Mt. Adams Cinema

1136 Belvedere Street,
Cincinnati, OH 45202

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Additional Info

Architects: Anthony Kunz, Jr.

Functions: Housing

Previous Names: Belvedere Theatre

Nearby Theaters

Mount Adams Cinema

The Belvedere Theatre was opened on September 20, 1913 with 317-seats. In 1971 it was renamed Mt. Adams Cinema. This theatre is likely best known as a scrappy independent operation high up in the hills outside downtown Cincinnati. In the 1970’s and 1980’s, it often subsisted entirely on screenings of “Harold and Maude” and “King of Hearts”, which before the days of tape and DVD, people would come to watch again and again. Before they closed, they expanded the playlist to other cult movies prone to repeat viewing. One time a friend called for showtimes, and the person on the other end asked what time could he get there. Sure enough, the show was held for his party because they wound up being the only people to come.

The Mt. Adams Theatre was closed in 1981. It’s been hard to learn anything about the place post-mortem. Mt. Adams is a popular upscale neighborhood known for pubs and sightseeing: there is a church parking lot that has a magnificent view of downtown Cincinnati. Pity such an affluent neighborhood couldn’t sustain a local theatre.

Anyone with pictures, please post them. This is the one theatre of my childhood I never got to visit and it’s always killed me to have no memories of its appearance.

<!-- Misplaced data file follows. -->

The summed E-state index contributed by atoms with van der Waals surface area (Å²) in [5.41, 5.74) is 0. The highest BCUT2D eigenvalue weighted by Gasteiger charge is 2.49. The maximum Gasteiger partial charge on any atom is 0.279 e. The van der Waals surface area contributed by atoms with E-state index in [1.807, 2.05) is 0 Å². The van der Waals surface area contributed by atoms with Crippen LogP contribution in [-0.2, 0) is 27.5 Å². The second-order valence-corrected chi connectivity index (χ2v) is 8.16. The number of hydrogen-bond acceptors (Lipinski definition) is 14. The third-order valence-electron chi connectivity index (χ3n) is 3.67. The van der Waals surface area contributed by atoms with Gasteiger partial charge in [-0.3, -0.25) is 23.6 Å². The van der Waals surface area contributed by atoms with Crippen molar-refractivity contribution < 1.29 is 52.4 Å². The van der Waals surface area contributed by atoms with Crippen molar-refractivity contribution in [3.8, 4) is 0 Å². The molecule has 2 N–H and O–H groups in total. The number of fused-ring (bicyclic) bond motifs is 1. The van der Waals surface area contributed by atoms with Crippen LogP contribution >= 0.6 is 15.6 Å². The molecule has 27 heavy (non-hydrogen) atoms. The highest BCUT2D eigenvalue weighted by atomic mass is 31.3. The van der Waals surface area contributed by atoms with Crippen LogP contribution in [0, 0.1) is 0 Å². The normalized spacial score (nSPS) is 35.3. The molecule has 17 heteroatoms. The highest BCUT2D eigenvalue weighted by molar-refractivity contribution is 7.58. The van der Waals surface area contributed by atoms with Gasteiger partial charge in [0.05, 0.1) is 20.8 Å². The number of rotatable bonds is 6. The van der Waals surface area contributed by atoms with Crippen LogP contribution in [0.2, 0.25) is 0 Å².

Contributed by Marc Edward Heuck

Recent comments (view all 21 comments)

Apiker on February 17, 2013 at 3:23 pm

I live in one of the two condos that used to be the Belvedere Theater. I would love to find some old photos from its days as a theater, church or saloon. Any help would be greatly appreciated.

Andy_Niedenthal on April 18, 2013 at 3:58 pm

Can’t add any new info, my family used to own The Belvedere Theater – remember it only as storage for WLW-TV set storage, I helped take out the old projectors in the late 50’s and donated them to my high school Andy

John Whitley
John Whitley on November 16, 2013 at 10:44 am

Am I out of my mind or was this theater the midnight showing home of Monty Python & the Holy Grail???

cholt on October 8, 2014 at 4:25 pm

Yes, Monty Python and the Holy Grail had midnight showings in the late 70’s and early 80’s.

larryschumacher on January 27, 2017 at 11:11 am

My Grandmother Bernadina Schumacher and her husband Herman Heinrich Schumacher and their (5) sins and (1) daughter lived in MT Adams from Approx. 1905 to 1946 +/–. It has been reported that my grandmother and her children after (Grandad passed, 1920) owned and ran the Belevedere Theater which was directly to the rear of their house on Fuller Street. I recall my dad and other family members talking about working at this Theater. I also recall seeing an article of the Schumacher involvement in this theater contained in a newspaper which was announcing the re-opening of the Belevedere many years ago. If anyone has any reliable knowledge as to how a German speaking widow with (6) children could have owned and or operated this theater so early in the film industry, I would appreciate it if you could report on this website or contact me directly, Larry Schumacher at Thanks